CVE-2021-28483Post-authentication RCE9.0

CVE-2021-28480 and CVE-2021-28481 have a CVSSv3 score of 9.8 which is higher than previously exploited vulnerabilities. Both are pre-authentication vulnerabilities which means threat actors can exploit these vulnerabilities without user authentication. 

CVE-2021-28482 and CVE-2021-28483 are post-authentication vulnerabilities and threat actors exploit these vulnerabilities only after they are authenticated with MS exchange servers

Microsoft said they are not aware of active exploits in the wild. Microsoft credits NSA for the above vulnerabilities though two vulnerabilities are also credited to the Microsoft security team

Source: National Security Agency https://twitter.com/NSACyber/status/1382020839118344199

Day 42, April 14:

FBI launches operation to remove the web shell backdoor from the already compromised exchange server across the United States.

How The Attack Works:

Let’s take a closer look at how the attack is actually carried out from the reconnaissance stage to the actual exploitation. 

Firstly, threat actors send a crafted HTTP command on port 443 and authenticate as the Microsoft Exchange server. After gaining entry, the next step is to exploit a second vulnerability in Unified Messaging Service, which allows them to run arbitrary code with system privileges. As the last stage in the threat kill chain, a web-shell  is deployed, which allows them to perform reconnaissance to move other parts of the network. 

While news of mass scanning (recon) started emerging on the 26-27th February, Blue Hexagon had observed reconnaissance-related activities originating from Eastern Europe as early as 18th February.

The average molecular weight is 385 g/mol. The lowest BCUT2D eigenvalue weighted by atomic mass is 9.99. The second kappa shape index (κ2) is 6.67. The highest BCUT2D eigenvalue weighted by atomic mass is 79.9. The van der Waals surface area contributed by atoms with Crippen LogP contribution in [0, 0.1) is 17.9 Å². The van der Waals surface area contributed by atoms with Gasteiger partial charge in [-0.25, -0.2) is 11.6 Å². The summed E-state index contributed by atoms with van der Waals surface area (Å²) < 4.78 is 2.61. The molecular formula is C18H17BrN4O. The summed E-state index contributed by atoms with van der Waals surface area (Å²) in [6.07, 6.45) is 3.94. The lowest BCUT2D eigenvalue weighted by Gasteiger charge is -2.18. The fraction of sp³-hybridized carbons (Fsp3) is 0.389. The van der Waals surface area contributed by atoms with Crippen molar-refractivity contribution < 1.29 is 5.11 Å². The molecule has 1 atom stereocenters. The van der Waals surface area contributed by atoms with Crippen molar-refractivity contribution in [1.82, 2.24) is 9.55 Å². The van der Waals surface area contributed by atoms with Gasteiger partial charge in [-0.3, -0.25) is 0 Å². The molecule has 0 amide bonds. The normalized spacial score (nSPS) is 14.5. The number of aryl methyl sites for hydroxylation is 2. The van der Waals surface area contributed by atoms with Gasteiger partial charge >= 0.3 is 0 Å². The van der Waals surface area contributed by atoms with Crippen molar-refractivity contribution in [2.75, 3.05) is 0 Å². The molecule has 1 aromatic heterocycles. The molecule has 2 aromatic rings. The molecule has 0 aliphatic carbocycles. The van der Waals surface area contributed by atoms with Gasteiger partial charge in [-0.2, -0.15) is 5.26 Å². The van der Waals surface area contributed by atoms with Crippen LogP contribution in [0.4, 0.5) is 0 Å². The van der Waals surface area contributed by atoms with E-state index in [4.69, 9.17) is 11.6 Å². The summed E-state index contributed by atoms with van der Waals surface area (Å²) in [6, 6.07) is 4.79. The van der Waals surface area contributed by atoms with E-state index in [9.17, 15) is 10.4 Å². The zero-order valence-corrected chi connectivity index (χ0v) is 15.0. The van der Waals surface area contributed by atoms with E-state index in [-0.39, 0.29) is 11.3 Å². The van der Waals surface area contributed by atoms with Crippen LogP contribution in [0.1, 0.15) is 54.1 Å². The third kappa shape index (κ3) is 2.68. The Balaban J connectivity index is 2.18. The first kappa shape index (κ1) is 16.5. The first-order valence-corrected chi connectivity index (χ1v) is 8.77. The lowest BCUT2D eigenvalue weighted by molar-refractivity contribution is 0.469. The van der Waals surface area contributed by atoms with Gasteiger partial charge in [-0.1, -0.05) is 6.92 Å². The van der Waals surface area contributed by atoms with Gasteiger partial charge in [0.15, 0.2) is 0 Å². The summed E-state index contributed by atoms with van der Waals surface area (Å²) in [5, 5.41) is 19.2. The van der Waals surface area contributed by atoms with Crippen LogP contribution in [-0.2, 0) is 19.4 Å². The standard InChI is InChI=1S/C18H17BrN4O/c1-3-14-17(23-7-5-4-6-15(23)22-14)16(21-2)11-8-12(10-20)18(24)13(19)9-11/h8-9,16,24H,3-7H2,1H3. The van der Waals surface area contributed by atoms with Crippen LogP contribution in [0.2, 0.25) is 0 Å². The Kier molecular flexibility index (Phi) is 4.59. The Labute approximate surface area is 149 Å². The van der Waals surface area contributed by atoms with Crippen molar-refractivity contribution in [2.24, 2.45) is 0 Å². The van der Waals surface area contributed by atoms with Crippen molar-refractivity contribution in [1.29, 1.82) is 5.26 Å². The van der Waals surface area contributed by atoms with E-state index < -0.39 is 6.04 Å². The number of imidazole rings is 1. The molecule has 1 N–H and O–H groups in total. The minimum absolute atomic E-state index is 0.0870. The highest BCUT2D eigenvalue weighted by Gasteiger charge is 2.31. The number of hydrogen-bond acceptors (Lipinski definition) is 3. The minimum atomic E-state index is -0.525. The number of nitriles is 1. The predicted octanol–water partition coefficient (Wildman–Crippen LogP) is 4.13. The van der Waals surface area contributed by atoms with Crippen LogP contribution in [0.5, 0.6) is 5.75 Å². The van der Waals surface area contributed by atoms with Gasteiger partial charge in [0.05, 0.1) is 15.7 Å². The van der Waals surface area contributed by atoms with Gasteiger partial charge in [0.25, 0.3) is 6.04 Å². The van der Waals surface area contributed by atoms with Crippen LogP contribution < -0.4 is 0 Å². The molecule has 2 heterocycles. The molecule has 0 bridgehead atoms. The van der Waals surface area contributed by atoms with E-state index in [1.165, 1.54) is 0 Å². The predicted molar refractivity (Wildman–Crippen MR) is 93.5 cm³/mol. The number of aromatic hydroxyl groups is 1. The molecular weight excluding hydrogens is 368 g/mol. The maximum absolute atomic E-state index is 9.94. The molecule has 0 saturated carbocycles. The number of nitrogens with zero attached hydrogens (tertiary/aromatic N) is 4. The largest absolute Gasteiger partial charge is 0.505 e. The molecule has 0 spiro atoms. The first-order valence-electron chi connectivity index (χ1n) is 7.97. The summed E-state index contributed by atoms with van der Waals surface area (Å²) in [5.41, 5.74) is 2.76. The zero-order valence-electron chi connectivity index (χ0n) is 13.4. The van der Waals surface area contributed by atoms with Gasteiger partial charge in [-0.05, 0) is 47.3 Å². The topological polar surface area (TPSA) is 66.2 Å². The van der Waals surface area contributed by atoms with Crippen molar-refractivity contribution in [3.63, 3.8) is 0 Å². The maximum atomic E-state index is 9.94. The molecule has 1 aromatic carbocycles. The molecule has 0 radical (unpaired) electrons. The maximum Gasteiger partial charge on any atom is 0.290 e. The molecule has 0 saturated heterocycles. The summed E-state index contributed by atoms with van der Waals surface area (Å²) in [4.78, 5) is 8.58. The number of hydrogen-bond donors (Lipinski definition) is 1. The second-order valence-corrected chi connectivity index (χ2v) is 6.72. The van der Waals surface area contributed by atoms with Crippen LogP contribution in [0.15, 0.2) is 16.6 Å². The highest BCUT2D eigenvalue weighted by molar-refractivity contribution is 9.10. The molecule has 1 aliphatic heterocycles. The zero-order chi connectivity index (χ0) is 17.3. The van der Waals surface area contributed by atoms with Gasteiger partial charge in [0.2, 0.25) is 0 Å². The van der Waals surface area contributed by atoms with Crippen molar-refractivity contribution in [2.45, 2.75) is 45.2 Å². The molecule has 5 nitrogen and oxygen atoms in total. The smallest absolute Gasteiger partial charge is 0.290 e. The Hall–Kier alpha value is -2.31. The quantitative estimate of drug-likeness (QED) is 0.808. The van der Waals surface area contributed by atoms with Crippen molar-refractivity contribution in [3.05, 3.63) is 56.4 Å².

In the screenshot above, we can see the typical activities associated with an organization under attack. Searching for the term “OWA’ gives you real-time visibility into the network. 

.  

Following up on the trail, e can see an OWA server actively communicating with an IP address that has no previous history of communications with. 

Reviewing the threat intel, we can see that these IP addresses have previously been associated with crimeware related activities; performing reconnaissance, exploitation, and serving as command-and-control servers. 

Additional Resources:

You may like to also read related threat advisories and research:

Threat Advisory: Microsoft Exchange Server including CVE-2021-24085, 26855, 26857, 26858, and 27065

Threat Advisory: New PoC exploit for Exchange SSRF CVE-2021-26855

Threat Advisory: Hard to detect DearCry Ransomware exploits MS Exchange SSRF CVE-2021-26855

Questions? How to Contact Blue Hexagon Threat Experts

If you have any questions or need assistance to determine whether your current security controls can surface the attack described above and how to bolster your security stack, please contact Blue Hexagon Security Experts by email at inquiries@bluehexagon.ai  or online at https://bluehexagon.ai/contact/ and let us know how we can help and get in touch with you.

PS: You may like to bookmark this blog post for future reference as we continue to add further research on this attack.

Comments are closed.